Where I Am From

A Poem of Heritage

Aabye-Gayle F.
2 min readApr 28, 2020


Family photos from the ‘80s.

I am from laundry dried on the clothesline, Tropicana orange juice, and Johnson & Johnson’s baby oil.

I am from Vicks in the winter and school supplies bought at Woolworth before September.

I am from a three-story, green, attached house with a shed in the backyard that I wanted to make my room.

(Home was warm, comfortable, and smelled like love.)

I am from Dad’s starched shirts and Mom’s lemongrass tea.

I am from hopscotch, red rover, and “red light, green light, 1–2–3!”

I am from cucumbers, grown in our backyard alongside giant tomatoes, then sliced and salted in the kitchen.

I am from summers with Grandma and Grandad in Grenada and manners mattering.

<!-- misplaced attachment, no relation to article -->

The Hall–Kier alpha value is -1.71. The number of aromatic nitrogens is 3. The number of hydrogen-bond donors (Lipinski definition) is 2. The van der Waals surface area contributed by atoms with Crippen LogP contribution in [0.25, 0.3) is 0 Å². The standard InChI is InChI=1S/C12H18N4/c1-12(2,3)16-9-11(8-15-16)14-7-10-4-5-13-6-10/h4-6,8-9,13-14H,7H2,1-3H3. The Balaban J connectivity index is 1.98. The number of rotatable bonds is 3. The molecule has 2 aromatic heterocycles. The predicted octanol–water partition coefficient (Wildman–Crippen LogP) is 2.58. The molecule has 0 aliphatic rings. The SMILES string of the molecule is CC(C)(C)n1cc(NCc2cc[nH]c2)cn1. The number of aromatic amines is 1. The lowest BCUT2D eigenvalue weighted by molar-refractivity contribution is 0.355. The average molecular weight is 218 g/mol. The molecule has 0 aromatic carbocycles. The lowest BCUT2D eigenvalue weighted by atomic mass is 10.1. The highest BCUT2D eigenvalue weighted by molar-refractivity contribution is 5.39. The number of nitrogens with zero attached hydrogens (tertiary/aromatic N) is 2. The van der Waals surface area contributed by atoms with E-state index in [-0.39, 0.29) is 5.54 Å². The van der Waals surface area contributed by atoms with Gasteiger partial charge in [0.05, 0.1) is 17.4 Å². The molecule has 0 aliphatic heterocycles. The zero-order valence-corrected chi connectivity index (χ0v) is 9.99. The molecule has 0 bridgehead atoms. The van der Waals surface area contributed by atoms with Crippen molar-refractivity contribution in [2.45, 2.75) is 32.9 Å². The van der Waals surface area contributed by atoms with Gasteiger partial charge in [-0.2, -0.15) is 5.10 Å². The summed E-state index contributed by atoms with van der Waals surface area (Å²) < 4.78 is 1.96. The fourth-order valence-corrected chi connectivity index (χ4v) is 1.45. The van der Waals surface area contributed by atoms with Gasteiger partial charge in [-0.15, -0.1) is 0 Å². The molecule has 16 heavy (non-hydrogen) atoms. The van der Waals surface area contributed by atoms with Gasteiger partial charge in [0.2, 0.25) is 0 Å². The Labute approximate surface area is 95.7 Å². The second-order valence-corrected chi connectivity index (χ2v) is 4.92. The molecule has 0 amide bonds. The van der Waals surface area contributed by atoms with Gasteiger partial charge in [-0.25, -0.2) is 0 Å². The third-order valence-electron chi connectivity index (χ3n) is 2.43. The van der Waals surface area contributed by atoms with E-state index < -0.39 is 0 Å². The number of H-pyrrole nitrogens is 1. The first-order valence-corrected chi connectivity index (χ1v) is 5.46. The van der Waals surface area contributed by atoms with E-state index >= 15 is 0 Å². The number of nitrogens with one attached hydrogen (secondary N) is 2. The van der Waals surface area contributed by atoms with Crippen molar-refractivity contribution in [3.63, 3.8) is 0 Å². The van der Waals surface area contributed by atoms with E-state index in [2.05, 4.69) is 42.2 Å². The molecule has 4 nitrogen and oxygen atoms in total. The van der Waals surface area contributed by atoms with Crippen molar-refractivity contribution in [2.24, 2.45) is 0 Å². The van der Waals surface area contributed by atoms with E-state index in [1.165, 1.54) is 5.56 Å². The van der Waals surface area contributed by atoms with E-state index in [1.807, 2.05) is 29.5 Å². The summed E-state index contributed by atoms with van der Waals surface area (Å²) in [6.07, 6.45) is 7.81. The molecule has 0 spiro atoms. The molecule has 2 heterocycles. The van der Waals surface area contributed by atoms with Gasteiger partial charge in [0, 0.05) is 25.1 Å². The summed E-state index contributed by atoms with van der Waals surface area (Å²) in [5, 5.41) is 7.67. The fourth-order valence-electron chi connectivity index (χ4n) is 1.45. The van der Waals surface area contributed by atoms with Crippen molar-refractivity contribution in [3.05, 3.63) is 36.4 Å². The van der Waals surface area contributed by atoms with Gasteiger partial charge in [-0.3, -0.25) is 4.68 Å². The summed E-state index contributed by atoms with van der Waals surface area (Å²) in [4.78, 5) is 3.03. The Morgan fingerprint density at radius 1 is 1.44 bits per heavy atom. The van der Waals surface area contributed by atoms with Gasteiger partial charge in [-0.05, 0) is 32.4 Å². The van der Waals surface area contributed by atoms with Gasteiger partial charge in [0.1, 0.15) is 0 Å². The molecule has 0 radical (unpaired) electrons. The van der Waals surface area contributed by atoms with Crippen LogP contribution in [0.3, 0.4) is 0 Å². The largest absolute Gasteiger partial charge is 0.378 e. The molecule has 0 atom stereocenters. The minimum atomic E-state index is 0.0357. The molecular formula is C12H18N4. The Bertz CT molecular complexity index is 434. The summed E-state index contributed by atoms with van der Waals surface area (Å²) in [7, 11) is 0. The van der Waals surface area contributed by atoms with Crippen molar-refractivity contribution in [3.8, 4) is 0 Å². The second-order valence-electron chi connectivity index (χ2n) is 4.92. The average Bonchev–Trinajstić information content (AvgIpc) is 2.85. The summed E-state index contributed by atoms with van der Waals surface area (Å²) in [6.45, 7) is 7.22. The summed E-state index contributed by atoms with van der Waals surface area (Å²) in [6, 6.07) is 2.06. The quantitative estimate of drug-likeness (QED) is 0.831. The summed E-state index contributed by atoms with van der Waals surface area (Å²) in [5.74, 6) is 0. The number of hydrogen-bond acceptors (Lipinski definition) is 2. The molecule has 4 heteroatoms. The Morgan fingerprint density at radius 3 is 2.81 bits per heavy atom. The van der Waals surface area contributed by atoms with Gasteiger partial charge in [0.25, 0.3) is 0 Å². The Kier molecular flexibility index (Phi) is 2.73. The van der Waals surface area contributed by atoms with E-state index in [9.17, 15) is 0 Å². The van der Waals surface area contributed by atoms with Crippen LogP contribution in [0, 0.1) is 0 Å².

I am from Johanna and Adina — the matriarchs of blood and faith.

I’m from the abundant affection of the women and the protective love of the men.

From “Jehovah Jireh,” Family Radio, and “God willing.”

I’m from faith in the face of want and tempests, facing the insane and unnerving with a peace that defies understanding.

I’m from Brooklyn and Grenada — from New York City and America — depending on who’s asking.

I’m from rice and pigeon peas, thick soup with dumplings, and meat that’s savory and sweet.

From my teenage mother who left a small island for a much bigger one in America and my father who made the same trip not long after — childhood friends reuniting on a visit home to see their respective families — laughing over a lost suitcase containing a jar of Cheez Whiz he was supposed to bring, then falling in love and remaining inseparable until death stepped in.

Boxes and albums are full of photos that look old-fashioned, taken before digital seemed possible, but which we text to each other now.

I am from faces I remember from years ago — smiling faces that loved me well and look a lot like my own.

Inspired by “Where I’m From” by George Ella Lyon.